In a piece in today's New York Times, David Sanger reports on some of the details behind the complicated balancing act between the United States and Israel, which teeters on attempts to disrupt the Iranian nuclear program.
Some of the efforts have been circulating around for some time on different foreign policy blogs, but this piece-which comes ahead of a more detailed book by Sanger to be released this week-ties them together.
The bold-faced point, however, is that the U.S. not only refused to aid an Israeli attack, but took a number of steps to deter their action.
White House officials never conclusively determined whether Israel had decided to go ahead with the strike before the United States protested, or whether Prime Minister Ehud Olmert of Israel was trying to goad the White House into more decisive action before Mr. Bush left office. But the Bush administration was particularly alarmed by an Israeli request to fly over Iraq to reach Iran’s major nuclear complex at Natanz, where the country’s only known uranium enrichment plant is located.
The White House denied that request outright, American officials said, and the Israelis backed off their plans, at least temporarily. But the tense exchanges also prompted the White House to step up intelligence-sharing with Israel and brief Israeli officials on new American efforts to subtly sabotage Iran’s nuclear infrastructure, a major covert program that Mr. Bush is about to hand off to President-elect Barack Obama.
In essence, the release of a 2007 intelligence report stating that Iran was further behind in it's efforts to build and deploy a nuclear warhead than previously believed, prompted to different reactions by the U.S. and Israel.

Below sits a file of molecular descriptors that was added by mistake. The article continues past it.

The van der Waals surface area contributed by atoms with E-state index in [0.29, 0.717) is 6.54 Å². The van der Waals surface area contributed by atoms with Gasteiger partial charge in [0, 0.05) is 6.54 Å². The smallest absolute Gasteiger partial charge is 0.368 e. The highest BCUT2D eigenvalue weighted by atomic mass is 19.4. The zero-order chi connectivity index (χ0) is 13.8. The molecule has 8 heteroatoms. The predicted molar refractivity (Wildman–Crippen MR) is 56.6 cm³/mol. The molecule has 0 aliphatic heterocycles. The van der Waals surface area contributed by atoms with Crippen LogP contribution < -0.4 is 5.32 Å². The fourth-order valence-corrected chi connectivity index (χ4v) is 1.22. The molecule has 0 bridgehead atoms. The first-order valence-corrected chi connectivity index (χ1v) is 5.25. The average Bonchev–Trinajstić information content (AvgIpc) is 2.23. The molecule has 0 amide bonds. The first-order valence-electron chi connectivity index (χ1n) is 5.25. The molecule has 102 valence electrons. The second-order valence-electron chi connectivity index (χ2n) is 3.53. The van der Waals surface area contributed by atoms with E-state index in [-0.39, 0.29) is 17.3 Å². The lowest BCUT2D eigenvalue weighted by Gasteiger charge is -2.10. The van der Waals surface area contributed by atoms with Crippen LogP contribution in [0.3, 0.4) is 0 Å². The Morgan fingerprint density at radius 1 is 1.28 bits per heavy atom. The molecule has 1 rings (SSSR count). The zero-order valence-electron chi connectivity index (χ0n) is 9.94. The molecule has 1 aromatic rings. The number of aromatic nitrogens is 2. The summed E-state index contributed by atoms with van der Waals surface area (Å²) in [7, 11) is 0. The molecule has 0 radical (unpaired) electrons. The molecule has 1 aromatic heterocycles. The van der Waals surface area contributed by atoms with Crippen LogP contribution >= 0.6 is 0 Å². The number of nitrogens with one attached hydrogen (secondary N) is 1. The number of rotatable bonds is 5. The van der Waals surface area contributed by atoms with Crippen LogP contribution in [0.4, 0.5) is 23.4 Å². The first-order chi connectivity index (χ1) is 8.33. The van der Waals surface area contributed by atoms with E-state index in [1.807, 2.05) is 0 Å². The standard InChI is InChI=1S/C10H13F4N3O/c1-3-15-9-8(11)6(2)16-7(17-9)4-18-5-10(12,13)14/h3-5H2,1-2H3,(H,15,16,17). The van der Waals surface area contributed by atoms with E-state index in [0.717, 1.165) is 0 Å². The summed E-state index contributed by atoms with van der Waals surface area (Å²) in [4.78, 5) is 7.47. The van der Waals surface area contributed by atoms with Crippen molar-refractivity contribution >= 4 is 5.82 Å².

Israel-which believed the report to be inaccurate-saw the it as a sign the U.S. would not take its own military action, and thus stepped up its efforts to plan an attack on Iranian nuclear facilities. The plans reached the point of attack exercises over the Mediteranian and requesting bunker-buster bombs and permission to fly over Iraq from the U.S. None of the Israeli efforts to prod the U.S. into aiding their efforts panned out.
In the U.S., efforts turned towards non-military options. Defense Secretary Robert Gates and others believed the military effort would bear little fruit: it was unlikely to deal a decisive blow, drive the Iranian further underground, and could spark even greater destabilization in the region. Instead they continue to pursue covert efforts to disrupt the Iranians ability to keep their program running: including disrupting the electrical infrastructure, computer network attacks, and the sabotage of key parts.
Despite the bellicose nature of the Bush administration in the first administration, it appears that they have taken a more nuanced and deliberate approach in recent years; combining international diplomatic efforts and strong-arm sanctions, as well as low-level covert actions that may delay functional capability.
The Obama administration will have a number of major issues on its plate beginning on day one, but at least a third war isn't one of them.